Further to the OP's original question:

The _seq.txt file is just as cgb says: lane, tile, X, Y, sequence. X & Y are in pixels relative to the upper left corner of each tile image, with +X to the right, and +Y down (don't ask).

The _sig2.txt also file starts with lane, tile, X, Y. The rest is intensities for each base, each cycle. Intensities have been corrected for crosstalk and phasing. Pay attention here: For each cycle, there are four values (a,c,g,t). They are separated by *blanks*. Cycles (4 values) are in turn separates by *tabs*.

The _prb.txt file contains base probabilities arranged the same way. No lane/tile/x/y here, though. The probabilities are given Solexa-style: Q = 10 * log (P/(1-P)), where P is the probability that the base is a/c/g/t. Not to be confused with phread-style scores, encoded as Q = -10 * log (E), where E is the probability of an *incorrect* call.

Having said all that, I'm moved to enquire: Why are you looking at what are really intermediate data files? The end product of the pipeline for most purposes is the _sequence.txt files produced by the Gerald step. There you will find what amounts to fastq-format files, containing sequence and base scores, plus lane/tile/X/Y. Only beware that the scores are Solexa-style and encoded as ascii by adding 64 (so Q40='h'). maq expects a true fastq file, with phred-style scores plus 33 (Q40='I').

The _seq.txt file is just as cgb says: lane, tile, X, Y, sequence. X & Y are in pixels relative to the upper left corner of each tile image, with +X to the right, and +Y down (don't ask).

The _sig2.txt also file starts with lane, tile, X, Y. The rest is intensities for each base, each cycle. Intensities have been corrected for crosstalk and phasing. Pay attention here: For each cycle, there are four values (a,c,g,t). They are separated by *blanks*. Cycles (4 values) are in turn separates by *tabs*.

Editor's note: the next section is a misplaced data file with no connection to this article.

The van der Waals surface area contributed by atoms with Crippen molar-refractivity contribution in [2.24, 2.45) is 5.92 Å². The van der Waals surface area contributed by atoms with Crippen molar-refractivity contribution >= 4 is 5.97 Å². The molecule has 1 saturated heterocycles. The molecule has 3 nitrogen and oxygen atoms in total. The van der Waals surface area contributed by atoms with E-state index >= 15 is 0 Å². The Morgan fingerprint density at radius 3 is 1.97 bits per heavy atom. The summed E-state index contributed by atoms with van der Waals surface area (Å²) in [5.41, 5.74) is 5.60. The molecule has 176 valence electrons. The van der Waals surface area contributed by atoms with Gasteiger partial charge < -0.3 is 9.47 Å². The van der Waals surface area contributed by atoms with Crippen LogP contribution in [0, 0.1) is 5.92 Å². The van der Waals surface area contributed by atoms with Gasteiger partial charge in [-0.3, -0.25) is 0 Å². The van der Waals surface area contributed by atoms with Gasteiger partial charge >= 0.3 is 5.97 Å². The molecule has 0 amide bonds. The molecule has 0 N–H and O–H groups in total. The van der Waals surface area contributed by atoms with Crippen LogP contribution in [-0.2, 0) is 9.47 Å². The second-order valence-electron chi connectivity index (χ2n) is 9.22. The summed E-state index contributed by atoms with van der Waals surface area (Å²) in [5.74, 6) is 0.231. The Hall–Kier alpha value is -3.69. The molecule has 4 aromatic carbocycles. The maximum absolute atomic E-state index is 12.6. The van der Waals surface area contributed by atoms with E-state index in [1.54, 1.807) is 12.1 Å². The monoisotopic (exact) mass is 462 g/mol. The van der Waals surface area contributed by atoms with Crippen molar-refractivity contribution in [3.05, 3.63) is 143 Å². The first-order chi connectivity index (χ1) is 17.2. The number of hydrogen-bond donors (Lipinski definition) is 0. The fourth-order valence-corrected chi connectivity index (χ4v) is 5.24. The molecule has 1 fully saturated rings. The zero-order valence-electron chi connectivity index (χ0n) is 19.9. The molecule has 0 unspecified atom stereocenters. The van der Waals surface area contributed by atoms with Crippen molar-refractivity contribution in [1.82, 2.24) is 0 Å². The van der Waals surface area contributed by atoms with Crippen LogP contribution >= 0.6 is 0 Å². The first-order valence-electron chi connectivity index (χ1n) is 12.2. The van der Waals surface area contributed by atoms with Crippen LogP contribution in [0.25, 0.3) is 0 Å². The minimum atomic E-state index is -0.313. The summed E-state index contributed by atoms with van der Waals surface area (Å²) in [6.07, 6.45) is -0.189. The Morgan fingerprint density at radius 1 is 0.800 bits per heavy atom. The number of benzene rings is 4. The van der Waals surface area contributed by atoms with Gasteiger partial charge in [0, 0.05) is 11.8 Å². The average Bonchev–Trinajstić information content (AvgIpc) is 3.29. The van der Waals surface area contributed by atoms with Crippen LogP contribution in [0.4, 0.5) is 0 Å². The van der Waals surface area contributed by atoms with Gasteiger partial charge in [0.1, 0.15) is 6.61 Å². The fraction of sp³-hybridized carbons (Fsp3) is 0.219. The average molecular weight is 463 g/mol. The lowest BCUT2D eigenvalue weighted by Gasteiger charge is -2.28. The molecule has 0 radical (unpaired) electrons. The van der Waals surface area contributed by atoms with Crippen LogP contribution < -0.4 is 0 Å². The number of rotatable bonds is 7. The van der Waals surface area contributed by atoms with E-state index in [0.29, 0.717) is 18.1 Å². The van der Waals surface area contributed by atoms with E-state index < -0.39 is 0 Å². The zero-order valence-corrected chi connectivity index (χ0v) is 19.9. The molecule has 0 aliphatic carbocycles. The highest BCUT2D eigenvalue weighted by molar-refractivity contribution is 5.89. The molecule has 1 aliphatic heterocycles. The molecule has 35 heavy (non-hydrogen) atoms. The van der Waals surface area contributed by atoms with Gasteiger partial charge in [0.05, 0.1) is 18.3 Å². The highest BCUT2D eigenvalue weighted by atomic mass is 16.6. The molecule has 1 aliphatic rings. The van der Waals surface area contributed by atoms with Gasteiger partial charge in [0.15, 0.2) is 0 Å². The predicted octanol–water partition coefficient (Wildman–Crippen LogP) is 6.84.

The _prb.txt file contains base probabilities arranged the same way. No lane/tile/x/y here, though. The probabilities are given Solexa-style: Q = 10 * log (P/(1-P)), where P is the probability that the base is a/c/g/t. Not to be confused with phread-style scores, encoded as Q = -10 * log (E), where E is the probability of an *incorrect* call.

Having said all that, I'm moved to enquire: Why are you looking at what are really intermediate data files? The end product of the pipeline for most purposes is the _sequence.txt files produced by the Gerald step. There you will find what amounts to fastq-format files, containing sequence and base scores, plus lane/tile/X/Y. Only beware that the scores are Solexa-style and encoded as ascii by adding 64 (so Q40='h'). maq expects a true fastq file, with phred-style scores plus 33 (Q40='I').

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